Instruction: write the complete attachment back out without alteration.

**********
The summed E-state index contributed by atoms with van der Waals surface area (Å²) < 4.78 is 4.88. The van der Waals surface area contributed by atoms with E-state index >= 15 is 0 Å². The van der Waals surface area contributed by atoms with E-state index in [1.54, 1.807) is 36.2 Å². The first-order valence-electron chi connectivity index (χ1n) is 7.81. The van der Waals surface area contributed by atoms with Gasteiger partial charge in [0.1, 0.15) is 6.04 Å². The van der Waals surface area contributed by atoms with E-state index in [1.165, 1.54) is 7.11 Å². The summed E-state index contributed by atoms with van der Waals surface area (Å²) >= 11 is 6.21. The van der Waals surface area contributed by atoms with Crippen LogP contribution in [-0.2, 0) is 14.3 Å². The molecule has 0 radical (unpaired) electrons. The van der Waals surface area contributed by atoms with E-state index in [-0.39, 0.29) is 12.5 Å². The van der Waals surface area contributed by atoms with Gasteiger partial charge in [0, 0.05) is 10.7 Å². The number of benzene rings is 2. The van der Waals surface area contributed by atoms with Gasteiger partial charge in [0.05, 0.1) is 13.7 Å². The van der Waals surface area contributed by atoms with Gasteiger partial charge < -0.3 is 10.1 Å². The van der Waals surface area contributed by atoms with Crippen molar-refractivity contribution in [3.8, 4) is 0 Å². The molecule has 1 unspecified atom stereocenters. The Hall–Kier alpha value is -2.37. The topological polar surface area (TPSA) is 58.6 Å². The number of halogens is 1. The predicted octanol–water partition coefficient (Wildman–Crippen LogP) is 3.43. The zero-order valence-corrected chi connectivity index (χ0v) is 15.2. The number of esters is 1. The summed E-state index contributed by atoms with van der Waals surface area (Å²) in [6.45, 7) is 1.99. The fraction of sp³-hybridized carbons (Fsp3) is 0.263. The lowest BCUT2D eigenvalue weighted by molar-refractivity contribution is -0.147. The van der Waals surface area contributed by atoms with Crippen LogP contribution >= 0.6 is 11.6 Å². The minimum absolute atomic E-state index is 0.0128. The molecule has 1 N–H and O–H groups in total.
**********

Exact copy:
The summed E-state index contributed by atoms with van der Waals surface area (Å²) < 4.78 is 4.88. The van der Waals surface area contributed by atoms with E-state index >= 15 is 0 Å². The van der Waals surface area contributed by atoms with E-state index in [1.54, 1.807) is 36.2 Å². The first-order valence-electron chi connectivity index (χ1n) is 7.81. The van der Waals surface area contributed by atoms with Gasteiger partial charge in [0.1, 0.15) is 6.04 Å². The van der Waals surface area contributed by atoms with E-state index in [1.165, 1.54) is 7.11 Å². The summed E-state index contributed by atoms with van der Waals surface area (Å²) >= 11 is 6.21. The van der Waals surface area contributed by atoms with Crippen LogP contribution in [-0.2, 0) is 14.3 Å². The molecule has 0 radical (unpaired) electrons. The van der Waals surface area contributed by atoms with E-state index in [-0.39, 0.29) is 12.5 Å². The van der Waals surface area contributed by atoms with Gasteiger partial charge in [0, 0.05) is 10.7 Å². The number of benzene rings is 2. The van der Waals surface area contributed by atoms with Gasteiger partial charge in [0.05, 0.1) is 13.7 Å². The van der Waals surface area contributed by atoms with Gasteiger partial charge < -0.3 is 10.1 Å². The van der Waals surface area contributed by atoms with Crippen molar-refractivity contribution in [3.8, 4) is 0 Å². The molecule has 1 unspecified atom stereocenters. The Hall–Kier alpha value is -2.37. The topological polar surface area (TPSA) is 58.6 Å². The number of halogens is 1. The predicted octanol–water partition coefficient (Wildman–Crippen LogP) is 3.43. The zero-order valence-corrected chi connectivity index (χ0v) is 15.2. The number of esters is 1. The summed E-state index contributed by atoms with van der Waals surface area (Å²) in [6.45, 7) is 1.99. The fraction of sp³-hybridized carbons (Fsp3) is 0.263. The lowest BCUT2D eigenvalue weighted by molar-refractivity contribution is -0.147. The van der Waals surface area contributed by atoms with Crippen LogP contribution >= 0.6 is 11.6 Å². The minimum absolute atomic E-state index is 0.0128. The molecule has 1 N–H and O–H groups in total.